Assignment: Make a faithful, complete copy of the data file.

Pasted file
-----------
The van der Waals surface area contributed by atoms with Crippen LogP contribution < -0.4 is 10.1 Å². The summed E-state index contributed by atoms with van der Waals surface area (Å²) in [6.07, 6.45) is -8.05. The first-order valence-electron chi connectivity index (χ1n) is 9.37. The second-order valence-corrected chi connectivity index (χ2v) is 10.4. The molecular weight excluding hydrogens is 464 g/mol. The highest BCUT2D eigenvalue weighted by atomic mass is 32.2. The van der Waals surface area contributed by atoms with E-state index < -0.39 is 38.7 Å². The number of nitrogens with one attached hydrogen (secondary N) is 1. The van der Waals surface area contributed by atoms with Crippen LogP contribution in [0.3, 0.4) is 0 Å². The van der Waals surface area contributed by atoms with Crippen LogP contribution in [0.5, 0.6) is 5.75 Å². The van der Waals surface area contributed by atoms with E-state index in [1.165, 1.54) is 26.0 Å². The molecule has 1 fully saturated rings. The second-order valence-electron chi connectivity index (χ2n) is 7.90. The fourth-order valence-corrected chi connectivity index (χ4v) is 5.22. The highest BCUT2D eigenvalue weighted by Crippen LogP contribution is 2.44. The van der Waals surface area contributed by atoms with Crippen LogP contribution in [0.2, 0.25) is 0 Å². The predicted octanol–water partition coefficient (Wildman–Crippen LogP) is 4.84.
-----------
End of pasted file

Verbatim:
The van der Waals surface area contributed by atoms with Crippen LogP contribution < -0.4 is 10.1 Å². The summed E-state index contributed by atoms with van der Waals surface area (Å²) in [6.07, 6.45) is -8.05. The first-order valence-electron chi connectivity index (χ1n) is 9.37. The second-order valence-corrected chi connectivity index (χ2v) is 10.4. The molecular weight excluding hydrogens is 464 g/mol. The highest BCUT2D eigenvalue weighted by atomic mass is 32.2. The van der Waals surface area contributed by atoms with E-state index < -0.39 is 38.7 Å². The number of nitrogens with one attached hydrogen (secondary N) is 1. The van der Waals surface area contributed by atoms with Crippen LogP contribution in [0.3, 0.4) is 0 Å². The van der Waals surface area contributed by atoms with Crippen LogP contribution in [0.5, 0.6) is 5.75 Å². The van der Waals surface area contributed by atoms with E-state index in [1.165, 1.54) is 26.0 Å². The molecule has 1 fully saturated rings. The second-order valence-electron chi connectivity index (χ2n) is 7.90. The fourth-order valence-corrected chi connectivity index (χ4v) is 5.22. The highest BCUT2D eigenvalue weighted by Crippen LogP contribution is 2.44. The van der Waals surface area contributed by atoms with Crippen LogP contribution in [0.2, 0.25) is 0 Å². The predicted octanol–water partition coefficient (Wildman–Crippen LogP) is 4.84.